The SEC may contact you by phone – or in some other way – before or after a subpoena has been issued. It is important that you have the SEC talk with your attorney. Do not engage in a discussion with the SEC Staff about what documents you have, what you know, or anything else. Anything that you say to the SEC may be used against you by the SEC or by other law enforcement and regulatory agencies. Communicating with the SEC through your attorney protects you from saying anything that could be taken out of context and used against you. If you are under investigation by the SEC, do not discuss the investigation with anyone except your attorney unless you and your attorney agree that it is advisable.
What Happens After You Testify or Provide Evidence to the SEC?
You may be asked to provide additional documents or information after you testify and produce documents. You may be asked to again meet with the SEC for an interview or asked to appear again to provide testimony. SEC investigations can take many years while the SEC obtains information about a broad range of conduct from many sources. At some point the SEC will:
- conclude that no wrongdoing has taken place and close its investigation, or
- conclude that wrongdoing took place and seek permission from the SEC Commissioners to file charges before an administrative law judge or in a federal court.
The SEC may bring charges against you for fraud or other violations of federal securities laws, or the SEC may not bring charges against you but require that you provide testimony to assist the SEC in pursuing charges against others.
What Does It Mean if You Receive a “Wells” Notice?
Before a formal request to file charges is made, SEC investigators will typically send a “Wells” Notice to the parties involved. A Wells Notice is a notice that investigators believe federal securities laws have been violated and that they intend to seek permission to bring charges against you.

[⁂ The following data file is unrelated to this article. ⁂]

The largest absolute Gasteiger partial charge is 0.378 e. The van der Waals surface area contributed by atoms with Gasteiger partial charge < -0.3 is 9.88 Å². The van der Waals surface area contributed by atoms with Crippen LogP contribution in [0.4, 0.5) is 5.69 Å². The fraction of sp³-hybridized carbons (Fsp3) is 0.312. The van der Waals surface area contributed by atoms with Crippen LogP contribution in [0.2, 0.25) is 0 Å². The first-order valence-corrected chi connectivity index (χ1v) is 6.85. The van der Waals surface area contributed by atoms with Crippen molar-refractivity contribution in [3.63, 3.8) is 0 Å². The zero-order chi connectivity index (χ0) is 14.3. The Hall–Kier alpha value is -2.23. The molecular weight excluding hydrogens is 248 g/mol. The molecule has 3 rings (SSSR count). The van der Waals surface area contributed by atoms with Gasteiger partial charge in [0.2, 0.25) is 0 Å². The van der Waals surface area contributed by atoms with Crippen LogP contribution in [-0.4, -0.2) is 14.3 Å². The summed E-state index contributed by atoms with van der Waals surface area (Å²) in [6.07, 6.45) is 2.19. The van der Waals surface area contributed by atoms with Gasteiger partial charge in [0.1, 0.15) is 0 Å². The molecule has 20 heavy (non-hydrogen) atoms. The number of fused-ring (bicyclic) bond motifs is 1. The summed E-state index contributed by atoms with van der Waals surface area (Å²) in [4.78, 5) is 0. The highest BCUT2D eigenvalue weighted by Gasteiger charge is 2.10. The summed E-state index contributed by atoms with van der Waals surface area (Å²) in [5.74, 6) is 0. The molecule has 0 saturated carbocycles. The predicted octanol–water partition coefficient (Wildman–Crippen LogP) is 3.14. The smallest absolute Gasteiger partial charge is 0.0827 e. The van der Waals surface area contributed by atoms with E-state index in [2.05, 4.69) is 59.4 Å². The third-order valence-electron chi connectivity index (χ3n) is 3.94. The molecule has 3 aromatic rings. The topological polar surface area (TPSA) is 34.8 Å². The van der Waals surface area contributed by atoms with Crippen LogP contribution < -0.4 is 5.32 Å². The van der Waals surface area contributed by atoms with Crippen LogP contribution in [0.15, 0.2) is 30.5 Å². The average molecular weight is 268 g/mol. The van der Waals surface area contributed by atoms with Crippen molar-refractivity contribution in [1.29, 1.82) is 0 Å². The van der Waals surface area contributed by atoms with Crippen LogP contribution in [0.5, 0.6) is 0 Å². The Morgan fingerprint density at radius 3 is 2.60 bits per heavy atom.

If you are the recipient of a Wells Notice, your attorney can enter into discussions with SEC investigators with the goal of reaching a settlement or dissuading the investigators from bringing charges.
If a settlement cannot be reached, the SEC will file charges in federal court or via its administrative proceedings. You have the right to dispute any charges against you in an SEC administrative proceeding or federal court action. In such cases, you and the SEC Staff can conduct pretrial discovery including seeking documents and taking depositions. At trial, your attorney can examine witnesses, cross-examine the SEC’s witnesses, and introduce evidence on your behalf.
Don’t Firms Regulated by the SEC Have Their Own Attorneys?
If you are investigated by the Securities and Exchange Commission, you should not rely upon your firm’s attorneys to represent you. They represent the firm, not you.
You need an attorney who represents and looks out for you – not for your employer. Your employer and/or the SEC may tell you that you are not the focus of the SEC’s investigation of the firm, so you don’t need your own attorney. That is not true. When your firm’s attorneys prepare you for an SEC interview or accompany you for on-the-record testimony, they represent the firm – not you. Be wary of your firm making you a scapegoat and throwing you under the bus. If your firm’s attorneys will not put IN WRITING that they are representing you as an individual in the investigation, get your own attorney.